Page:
Being alone is amazing when you choose it for yourself. It’s damaging when it’s not what you asked for.

I’ve never been one to need attention let alone crave it. But sometimes you have to be honest with yourself. Sometimes you need people to walk in your life and make you feel big. Sometimes you need people to ask how you’re doing– to not just tell you they love you but why they love, and to hug you even when you didn’t ask. People who share with you what you don’t have. To help you when you can no longer help yourself.To see your tears coming before they even fall from your eyes. People whose eyes light up when you’re around.

I don’t have a million family members or a million friends. I don’t have any grandparents. I don’t have any siblings. I don’t have a dad. But I do have a mom. A mom that continues to bless me each and every day. A mom that has given me life advice, who has taught me how to be strong and allowed me to be vulnerable. A mom who has taught me that online shopping doesn’t pay the bills. A mom who has showed up to every dance recital, every piano recital, every band and choir concert and major event. A mom who has cooked me breakfast, lunch and dinner. A mom who has seen the best of me and the worst of me. A mom has kept my writings and drawings. A mom who has driven me to and from school. A mom who was there for me for every unpredictable moment in my life. A mom who has went out of her way to scrape her own cash so I could go out with my friends. A mom who volunteered for every thing.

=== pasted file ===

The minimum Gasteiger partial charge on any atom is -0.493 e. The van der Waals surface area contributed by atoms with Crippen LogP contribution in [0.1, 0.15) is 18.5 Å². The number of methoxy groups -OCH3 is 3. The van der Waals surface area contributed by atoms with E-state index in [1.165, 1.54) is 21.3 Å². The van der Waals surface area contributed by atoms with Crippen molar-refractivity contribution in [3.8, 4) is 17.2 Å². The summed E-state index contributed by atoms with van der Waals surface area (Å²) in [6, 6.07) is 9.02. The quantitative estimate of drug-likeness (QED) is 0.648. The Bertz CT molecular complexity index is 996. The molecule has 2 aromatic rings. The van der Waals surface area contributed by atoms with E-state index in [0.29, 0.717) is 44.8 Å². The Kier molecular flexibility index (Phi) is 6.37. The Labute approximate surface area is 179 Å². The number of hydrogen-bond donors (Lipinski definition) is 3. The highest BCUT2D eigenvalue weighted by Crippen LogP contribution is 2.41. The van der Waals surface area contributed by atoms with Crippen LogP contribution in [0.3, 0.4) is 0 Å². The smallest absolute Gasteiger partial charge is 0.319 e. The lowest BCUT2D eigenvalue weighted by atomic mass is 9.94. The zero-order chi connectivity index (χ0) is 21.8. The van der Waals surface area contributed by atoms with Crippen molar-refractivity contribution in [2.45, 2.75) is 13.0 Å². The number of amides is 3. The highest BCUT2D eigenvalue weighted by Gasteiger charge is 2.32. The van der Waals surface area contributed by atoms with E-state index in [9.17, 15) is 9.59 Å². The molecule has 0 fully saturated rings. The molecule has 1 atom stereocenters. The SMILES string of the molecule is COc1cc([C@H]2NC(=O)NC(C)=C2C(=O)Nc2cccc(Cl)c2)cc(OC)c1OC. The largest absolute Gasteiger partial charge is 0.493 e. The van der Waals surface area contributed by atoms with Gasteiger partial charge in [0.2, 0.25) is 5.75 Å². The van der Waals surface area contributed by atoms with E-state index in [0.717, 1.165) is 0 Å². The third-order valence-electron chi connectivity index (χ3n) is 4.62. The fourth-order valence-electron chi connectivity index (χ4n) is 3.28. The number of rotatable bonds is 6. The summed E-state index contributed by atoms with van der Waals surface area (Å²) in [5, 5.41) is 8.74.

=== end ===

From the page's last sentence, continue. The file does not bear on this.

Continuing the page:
My mom is my support system. My mom is my coach. My mom is my critic. And my mom is my best friend. And although sometimes it may feel like I don’t have anyone besides my mom, I know that the world is watching out for me. I know that people come and go from my life for reasons I have not yet determined. I know that people may care for me more than they let show. I know that I am loved even when it feels like I’m not. And I also know that my mom has helped mold me into a woman that will turn out just fine. A woman that can be independent. A woman that can be both soft and strong. And a woman that other people will seek to enter their lives. Lately, I’ve a few blessings come into my life and people who I never would have guessed be a real outlet and support for me and for that I can not be more appreciative and grateful. The world works in mysterious ways. I’ve found myself smiling and laughing and bringing out my inner child in front of people who I’ve never been too close with. So when people visit their siblings for spring break and talk about their grandparents leaving them a twenty in their birthday cards or share photos of their group of 25 friends from high school, I will remember that I am not alone. I have my mom. I have my boyfriend. I have my friends. And I’m still just patiently waiting to see who will turn out to be my life’s companion and confidante. I may feel lonely time to time, but I am not alone.